Speaking for the European Centre for Disease Prevention and Control, Dr Anna-Pelagia Magiorakos said that AMR was a cross-cutting and multifaceted issue and could not be discussed only from the human side. It was important that there was full commitment from all involved. Dr Magiorakos said there were no antibiotics to treat many patients at present ‘and later on we may not have any antibiotics to treat certain patients who had bacterial resistance to everything’.

The European Commission spent a lot more on research into antimicrobial resistance than all the EU member states together

Professor Herman Goossens, of Antwerp University, Belgium, quoted a report by the Medical Research Council in the UK on AMR research which, according to preliminary data, had found that the European Commission had actually spent ‘a lot more on research into antimicrobial resistance than all the (EU) member states together’. The challenge now was to get the results to GPs and prescribing authorities.

But speaking for AstraZeneca, Dr Rex told the workshop that ‘if we want a diverse, vibrant project, we have to find ways to fund and incentivise industry’. The task is to minimise the use of all antibiotics, to provide new antibiotics on demand and ‘we want those antibiotics developed before the epidemic hits’. Companies could not be made to do the work – ‘we have to make them want to do this work’, he said.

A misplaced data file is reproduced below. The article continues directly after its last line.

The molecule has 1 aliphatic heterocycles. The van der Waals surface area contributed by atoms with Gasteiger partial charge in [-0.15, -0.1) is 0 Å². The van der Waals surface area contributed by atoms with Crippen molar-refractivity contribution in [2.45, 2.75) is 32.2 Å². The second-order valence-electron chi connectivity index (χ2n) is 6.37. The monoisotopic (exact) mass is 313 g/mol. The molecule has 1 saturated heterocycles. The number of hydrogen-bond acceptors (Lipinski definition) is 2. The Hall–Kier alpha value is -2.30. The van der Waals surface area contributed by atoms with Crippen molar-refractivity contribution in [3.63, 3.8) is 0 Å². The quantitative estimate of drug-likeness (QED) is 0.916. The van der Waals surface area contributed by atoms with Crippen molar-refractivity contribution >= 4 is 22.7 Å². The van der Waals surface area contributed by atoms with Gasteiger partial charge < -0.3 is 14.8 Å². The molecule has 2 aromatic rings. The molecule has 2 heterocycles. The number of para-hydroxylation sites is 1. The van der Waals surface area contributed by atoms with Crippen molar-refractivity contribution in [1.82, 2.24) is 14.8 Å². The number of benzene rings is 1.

To illustrate the risk/reward challenges to the industry, Dr Rex showed a 33-year financial projection showing the development of a new drug by a single company that involved spending of €450m in the first 13 years but delivered a return of about €2bn in the last 20 years. ‘That might look like a good place to be. But what about the present value of money?’ He said it was necessary to take off 10% for inflation, the risk of total failure, the discount factor, ‘and keep doing that’.